PRICE COMPARISONS Sir,
Much as I enjoyed your article in Moron SPORT in the November issue on the Sports Car races of 1951, two rather odd things struck me about it.
(1) You said that the Frazer-Nash costs over £3,000, and then you, rather thoughtlessly, I fear, dismissed this by saying that that was what one expected of a true sports racing car.
A Jaguar Xlc 120 or 120C costs only about half the price, is better looking, and is faster. Surely this car is the true concept of what a sports racing car should be. Some people can afford £1,500 odd on a sports racing car—few £3,000 odd on a successful car, but one that is slower than the Jaguar.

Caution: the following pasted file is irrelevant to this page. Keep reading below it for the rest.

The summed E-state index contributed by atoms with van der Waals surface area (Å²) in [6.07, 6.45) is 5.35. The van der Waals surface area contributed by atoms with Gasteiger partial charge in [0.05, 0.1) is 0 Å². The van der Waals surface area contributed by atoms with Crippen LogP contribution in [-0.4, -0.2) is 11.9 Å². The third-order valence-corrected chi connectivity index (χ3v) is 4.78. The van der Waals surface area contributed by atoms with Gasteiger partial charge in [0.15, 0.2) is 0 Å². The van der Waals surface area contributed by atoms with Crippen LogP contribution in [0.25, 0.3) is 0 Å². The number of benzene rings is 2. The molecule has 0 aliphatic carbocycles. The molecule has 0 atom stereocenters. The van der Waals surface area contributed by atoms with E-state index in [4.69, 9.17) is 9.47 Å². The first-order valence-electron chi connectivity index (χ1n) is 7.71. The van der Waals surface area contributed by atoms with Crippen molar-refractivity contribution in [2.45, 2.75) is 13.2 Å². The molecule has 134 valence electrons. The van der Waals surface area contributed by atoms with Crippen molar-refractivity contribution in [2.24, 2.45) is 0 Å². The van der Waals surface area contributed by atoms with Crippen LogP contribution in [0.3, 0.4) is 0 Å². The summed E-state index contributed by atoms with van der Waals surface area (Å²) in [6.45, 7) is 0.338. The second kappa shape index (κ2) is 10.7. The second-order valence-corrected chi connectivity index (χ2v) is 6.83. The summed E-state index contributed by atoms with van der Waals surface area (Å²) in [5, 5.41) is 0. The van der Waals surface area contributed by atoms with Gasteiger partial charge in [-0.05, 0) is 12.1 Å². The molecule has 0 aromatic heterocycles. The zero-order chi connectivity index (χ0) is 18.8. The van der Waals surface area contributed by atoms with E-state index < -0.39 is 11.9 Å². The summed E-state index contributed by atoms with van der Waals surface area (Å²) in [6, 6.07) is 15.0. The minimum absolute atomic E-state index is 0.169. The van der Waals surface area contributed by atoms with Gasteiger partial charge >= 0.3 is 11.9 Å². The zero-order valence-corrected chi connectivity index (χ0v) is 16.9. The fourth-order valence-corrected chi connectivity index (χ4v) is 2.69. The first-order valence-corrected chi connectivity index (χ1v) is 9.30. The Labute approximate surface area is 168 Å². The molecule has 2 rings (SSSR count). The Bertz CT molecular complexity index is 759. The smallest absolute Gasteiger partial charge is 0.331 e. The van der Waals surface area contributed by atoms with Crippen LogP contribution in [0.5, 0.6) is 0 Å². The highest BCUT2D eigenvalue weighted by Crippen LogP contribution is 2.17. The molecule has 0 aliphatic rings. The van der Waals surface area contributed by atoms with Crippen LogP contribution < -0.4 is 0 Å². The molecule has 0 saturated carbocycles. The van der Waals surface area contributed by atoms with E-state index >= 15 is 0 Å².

(‘) You said that cockpit error was not the fault of the designers—whose fault was it then ? Surely the designer is responsible for the design of the entire car, including the cockpit. One does not want cockpit error on any car, but even less on one that costs £.3,000. I am, Yours, etc.,
Belfast. R. C. WALLACE. (Cockpit error is an expression borrowed from the aviation chaps to imply that the pilot and not the machine was at fault —En.1
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